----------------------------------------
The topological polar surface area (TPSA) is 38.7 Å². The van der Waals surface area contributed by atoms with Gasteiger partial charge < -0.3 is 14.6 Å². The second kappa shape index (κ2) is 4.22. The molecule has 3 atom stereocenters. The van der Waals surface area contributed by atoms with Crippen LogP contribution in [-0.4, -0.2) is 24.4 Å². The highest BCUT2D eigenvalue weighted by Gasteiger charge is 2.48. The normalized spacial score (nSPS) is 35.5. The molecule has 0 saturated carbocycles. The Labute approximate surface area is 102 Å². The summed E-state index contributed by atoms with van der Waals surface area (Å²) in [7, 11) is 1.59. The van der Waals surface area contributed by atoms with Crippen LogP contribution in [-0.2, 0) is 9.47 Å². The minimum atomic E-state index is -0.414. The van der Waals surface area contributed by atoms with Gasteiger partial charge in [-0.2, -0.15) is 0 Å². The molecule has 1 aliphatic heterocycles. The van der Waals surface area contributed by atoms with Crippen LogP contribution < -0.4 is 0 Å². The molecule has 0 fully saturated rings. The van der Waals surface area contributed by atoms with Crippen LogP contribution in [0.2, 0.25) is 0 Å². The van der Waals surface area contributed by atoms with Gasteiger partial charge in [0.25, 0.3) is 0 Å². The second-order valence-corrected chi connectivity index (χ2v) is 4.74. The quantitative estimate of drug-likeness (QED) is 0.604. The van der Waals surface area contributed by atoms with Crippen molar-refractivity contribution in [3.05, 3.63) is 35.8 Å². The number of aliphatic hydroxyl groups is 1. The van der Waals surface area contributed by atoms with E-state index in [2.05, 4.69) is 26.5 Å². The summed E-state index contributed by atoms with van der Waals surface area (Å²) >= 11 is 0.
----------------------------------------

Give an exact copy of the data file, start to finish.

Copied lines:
The topological polar surface area (TPSA) is 38.7 Å². The van der Waals surface area contributed by atoms with Gasteiger partial charge < -0.3 is 14.6 Å². The second kappa shape index (κ2) is 4.22. The molecule has 3 atom stereocenters. The van der Waals surface area contributed by atoms with Crippen LogP contribution in [-0.4, -0.2) is 24.4 Å². The highest BCUT2D eigenvalue weighted by Gasteiger charge is 2.48. The normalized spacial score (nSPS) is 35.5. The molecule has 0 saturated carbocycles. The Labute approximate surface area is 102 Å². The summed E-state index contributed by atoms with van der Waals surface area (Å²) in [7, 11) is 1.59. The van der Waals surface area contributed by atoms with Crippen LogP contribution in [-0.2, 0) is 9.47 Å². The minimum atomic E-state index is -0.414. The van der Waals surface area contributed by atoms with Gasteiger partial charge in [-0.2, -0.15) is 0 Å². The molecule has 1 aliphatic heterocycles. The van der Waals surface area contributed by atoms with Crippen LogP contribution < -0.4 is 0 Å². The molecule has 0 fully saturated rings. The van der Waals surface area contributed by atoms with Crippen LogP contribution in [0.2, 0.25) is 0 Å². The van der Waals surface area contributed by atoms with Gasteiger partial charge in [0.25, 0.3) is 0 Å². The second-order valence-corrected chi connectivity index (χ2v) is 4.74. The quantitative estimate of drug-likeness (QED) is 0.604. The van der Waals surface area contributed by atoms with Crippen molar-refractivity contribution in [3.05, 3.63) is 35.8 Å². The number of aliphatic hydroxyl groups is 1. The van der Waals surface area contributed by atoms with E-state index in [2.05, 4.69) is 26.5 Å². The summed E-state index contributed by atoms with van der Waals surface area (Å²) >= 11 is 0.